This millennial quit her job to create an NFT collection and create a lifestyle brand

SINGAPORE — While some may view non-fungible tokens (NFTs) as a fad, some serious money can be made for those selling in this trendy cryptocurrency space.

Ask Chanel Lee, who sold her collection of 7,600 NFT bread cartoons called Tasty Toastys for 0.02 Eth or S$87 each in February. His next goal is to create a global lifestyle brand based on these cartoons over the next decade.

“I already wanted to make it a branding and licensing business. The design was intentionally kept simple – I want it to be the next ‘Hello Kitty,'” Lee said in a recent interview with Yahoo Finance Singapore.

After more than four years in the corporate world, including securing a two-year scholarship, Lee decided to step out of his comfort zone and focus on creating his NFT collection. based on an idea she had to create household items under a Toastys brand.

Her interest in NFT began in June 2021 as she prepared for an interview at a local metaverse startup. Although Lee did not join the company, she began to read and understand the metaverse. She got a job in automation technology but left after a month to start working on her Toastys idea selling NFTs.

“I’m the type of person who, if I do something, I’ll throw myself into it. If I worked during the day but also worked on the NFT project at night, I wouldn’t be one hundred percent in either place, so I thought, let me do this crazy thing and quit my job because timing matters in the NFT world,” Lee said.

Lee got into the project and started buying NFTs and doodling Toastys. Named after the feeling of comfort and warmth, each Tasty Toastys NFT is a randomly generated bread cartoon that features a unique combination of bread flavor, spread, filling, and facial expression.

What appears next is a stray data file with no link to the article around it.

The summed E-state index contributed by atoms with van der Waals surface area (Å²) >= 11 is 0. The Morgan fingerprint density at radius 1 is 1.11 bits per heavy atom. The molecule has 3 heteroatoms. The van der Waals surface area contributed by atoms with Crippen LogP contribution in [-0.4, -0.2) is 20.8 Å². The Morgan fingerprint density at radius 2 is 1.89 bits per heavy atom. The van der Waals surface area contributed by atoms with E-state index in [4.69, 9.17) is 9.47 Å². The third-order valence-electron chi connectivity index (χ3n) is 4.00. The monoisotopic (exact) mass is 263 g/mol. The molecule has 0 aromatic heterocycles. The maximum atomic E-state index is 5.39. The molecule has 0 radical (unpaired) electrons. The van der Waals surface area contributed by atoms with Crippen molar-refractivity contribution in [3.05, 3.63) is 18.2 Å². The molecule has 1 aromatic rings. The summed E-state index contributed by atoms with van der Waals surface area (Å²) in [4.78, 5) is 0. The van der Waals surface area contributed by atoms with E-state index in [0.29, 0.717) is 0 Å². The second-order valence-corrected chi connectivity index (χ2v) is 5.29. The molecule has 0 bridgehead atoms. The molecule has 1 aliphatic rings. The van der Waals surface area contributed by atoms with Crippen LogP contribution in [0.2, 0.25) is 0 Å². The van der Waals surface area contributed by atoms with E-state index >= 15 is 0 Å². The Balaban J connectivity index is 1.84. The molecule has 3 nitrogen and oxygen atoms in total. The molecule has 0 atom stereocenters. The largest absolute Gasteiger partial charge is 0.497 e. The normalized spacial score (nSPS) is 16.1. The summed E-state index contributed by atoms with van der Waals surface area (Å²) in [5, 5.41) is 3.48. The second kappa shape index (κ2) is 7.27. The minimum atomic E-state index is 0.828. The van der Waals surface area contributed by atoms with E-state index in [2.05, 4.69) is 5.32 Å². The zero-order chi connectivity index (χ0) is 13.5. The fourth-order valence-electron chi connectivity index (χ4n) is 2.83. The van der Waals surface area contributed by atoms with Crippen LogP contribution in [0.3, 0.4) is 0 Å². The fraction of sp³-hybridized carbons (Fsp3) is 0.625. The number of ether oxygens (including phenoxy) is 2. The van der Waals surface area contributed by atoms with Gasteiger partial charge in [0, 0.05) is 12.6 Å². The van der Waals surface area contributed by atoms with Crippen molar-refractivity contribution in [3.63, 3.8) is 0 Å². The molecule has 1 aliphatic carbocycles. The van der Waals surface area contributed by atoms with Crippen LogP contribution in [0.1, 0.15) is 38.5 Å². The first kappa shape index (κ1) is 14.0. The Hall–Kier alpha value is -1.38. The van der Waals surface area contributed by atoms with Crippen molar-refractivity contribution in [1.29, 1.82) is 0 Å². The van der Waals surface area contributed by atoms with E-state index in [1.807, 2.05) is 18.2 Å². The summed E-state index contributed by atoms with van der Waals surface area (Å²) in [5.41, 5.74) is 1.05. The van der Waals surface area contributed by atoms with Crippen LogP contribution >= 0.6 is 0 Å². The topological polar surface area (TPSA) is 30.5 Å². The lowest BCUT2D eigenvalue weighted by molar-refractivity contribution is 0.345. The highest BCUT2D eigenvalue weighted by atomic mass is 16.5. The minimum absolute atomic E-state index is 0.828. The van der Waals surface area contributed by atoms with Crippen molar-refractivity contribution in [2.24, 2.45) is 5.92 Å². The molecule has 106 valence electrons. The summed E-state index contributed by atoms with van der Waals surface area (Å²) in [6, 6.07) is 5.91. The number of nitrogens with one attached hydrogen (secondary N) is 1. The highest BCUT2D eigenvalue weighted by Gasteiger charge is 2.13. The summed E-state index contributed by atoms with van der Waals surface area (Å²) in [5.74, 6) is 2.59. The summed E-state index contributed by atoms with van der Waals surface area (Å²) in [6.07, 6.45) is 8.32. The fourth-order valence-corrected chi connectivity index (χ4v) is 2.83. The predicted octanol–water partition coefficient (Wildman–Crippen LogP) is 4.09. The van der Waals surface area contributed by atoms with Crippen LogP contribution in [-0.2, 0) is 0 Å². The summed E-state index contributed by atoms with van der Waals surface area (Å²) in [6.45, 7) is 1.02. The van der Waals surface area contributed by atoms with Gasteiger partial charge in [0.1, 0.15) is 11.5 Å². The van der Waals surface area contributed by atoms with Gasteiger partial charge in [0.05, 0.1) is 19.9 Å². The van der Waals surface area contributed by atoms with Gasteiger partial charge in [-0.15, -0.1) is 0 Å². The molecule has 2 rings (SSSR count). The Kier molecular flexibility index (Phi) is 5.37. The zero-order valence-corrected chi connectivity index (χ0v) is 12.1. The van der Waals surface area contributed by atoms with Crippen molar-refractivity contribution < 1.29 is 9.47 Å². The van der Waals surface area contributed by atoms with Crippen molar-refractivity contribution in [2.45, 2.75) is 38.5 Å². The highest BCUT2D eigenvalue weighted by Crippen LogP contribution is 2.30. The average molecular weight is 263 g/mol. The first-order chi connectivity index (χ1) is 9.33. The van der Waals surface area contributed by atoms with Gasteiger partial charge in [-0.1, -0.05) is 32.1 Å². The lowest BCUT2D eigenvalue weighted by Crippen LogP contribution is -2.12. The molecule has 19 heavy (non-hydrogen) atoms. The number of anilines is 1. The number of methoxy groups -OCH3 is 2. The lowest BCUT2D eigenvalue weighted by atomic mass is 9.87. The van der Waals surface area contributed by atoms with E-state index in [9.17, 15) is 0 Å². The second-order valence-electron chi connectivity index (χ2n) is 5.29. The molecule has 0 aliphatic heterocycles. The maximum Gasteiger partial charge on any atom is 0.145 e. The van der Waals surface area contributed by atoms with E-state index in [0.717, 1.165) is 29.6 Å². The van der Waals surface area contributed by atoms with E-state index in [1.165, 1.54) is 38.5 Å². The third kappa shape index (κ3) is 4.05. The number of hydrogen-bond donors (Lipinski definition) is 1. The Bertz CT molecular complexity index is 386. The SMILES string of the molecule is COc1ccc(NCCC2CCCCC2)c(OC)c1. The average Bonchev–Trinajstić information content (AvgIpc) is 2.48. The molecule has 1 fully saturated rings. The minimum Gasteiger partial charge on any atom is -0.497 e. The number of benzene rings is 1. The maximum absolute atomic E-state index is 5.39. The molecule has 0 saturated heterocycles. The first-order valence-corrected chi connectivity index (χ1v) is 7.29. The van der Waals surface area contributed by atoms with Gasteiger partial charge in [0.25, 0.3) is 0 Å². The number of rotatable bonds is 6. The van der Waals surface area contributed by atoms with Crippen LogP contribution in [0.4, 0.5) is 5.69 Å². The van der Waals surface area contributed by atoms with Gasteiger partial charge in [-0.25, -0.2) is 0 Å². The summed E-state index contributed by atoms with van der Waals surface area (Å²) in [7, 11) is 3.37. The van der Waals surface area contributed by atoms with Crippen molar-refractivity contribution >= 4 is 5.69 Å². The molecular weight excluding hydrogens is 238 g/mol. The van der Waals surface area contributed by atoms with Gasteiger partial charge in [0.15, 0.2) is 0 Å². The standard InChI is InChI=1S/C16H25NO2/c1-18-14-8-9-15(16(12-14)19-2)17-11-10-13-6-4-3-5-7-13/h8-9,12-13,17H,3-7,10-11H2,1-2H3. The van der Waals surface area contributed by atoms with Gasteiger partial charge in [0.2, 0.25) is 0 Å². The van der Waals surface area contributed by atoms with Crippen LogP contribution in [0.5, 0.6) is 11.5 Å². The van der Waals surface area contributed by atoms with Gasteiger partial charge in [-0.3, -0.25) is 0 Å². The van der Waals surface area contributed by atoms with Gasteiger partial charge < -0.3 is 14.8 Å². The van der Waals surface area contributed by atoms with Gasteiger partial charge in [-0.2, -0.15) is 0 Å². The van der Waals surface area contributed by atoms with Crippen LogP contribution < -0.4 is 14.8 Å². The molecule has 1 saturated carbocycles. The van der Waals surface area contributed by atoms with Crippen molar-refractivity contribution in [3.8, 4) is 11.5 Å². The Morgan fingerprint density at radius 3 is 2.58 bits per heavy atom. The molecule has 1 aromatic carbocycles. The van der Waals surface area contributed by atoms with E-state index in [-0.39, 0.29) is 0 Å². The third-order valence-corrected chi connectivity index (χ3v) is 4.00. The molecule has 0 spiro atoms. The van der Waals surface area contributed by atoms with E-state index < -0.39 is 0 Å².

Lee, 30, created all of the cartoon’s elements – enough to create more than three million combinations – in less than two months before the typing process.

“I’m not a formal trained artist, but that’s okay because with NFTs I think it’s less about the art and more about the joy it brings and how it can be memorable,” Lee said.

In November 2021, it introduced Tasty Toastys to the market for the first time. In his own words, it was a “failure” as the NFTs were “highly priced at 0.058 Eth during a bear market.” Lee also felt that she had not built a large enough international network, so Tasty Toastys failed to gain traction at that time.

She reworked the collection and relaunched it on January 31. The simple and cute designs helped the collection go viral and were sold out within a week.

As a brand of the internet age, Tasty Toastys is embracing online jargon, such as adopting the slogan “Let’s take this bread”, which means making money. But behind the references to meme culture is a mission to grow a loyal community, backed by strong business fundamentals.

Each week, Lee hosts a gathering on Twitter Spaces, where holders of Tasty Toastys NFT can engage with each other in audio conversations. There is an exclusive Discord server for members who prefer to type, and since March Tasty Toastys has started hosting events in the metaverse. At Decentraland party, revelers can wear a Tasty Toastys backpack and dance to a live DJ set, while their NFTs float over their shoulders.

“We hope to create more of these giveaways for our community so that in every metaverse they go to, they can show off their Toastys-related digital products,” Lee said. “Our community can then enter each metaverse as a group, making the community ‘sticky’ down the line.”

Looking ahead, Lee hopes to expand the Tasty Toastys brand to include collaborations with other NFT artists and metaverses. She also leverages her NFT background by serving as an advisor at Metapoly, which describes itself as “the first decentralized metaverse land mogul that helps users invest in the metaverse.”

Lee admits that success in the relatively unknown metaverse space can seem deceptively easy, but points out that NFTs are not a get-rich-quick scheme.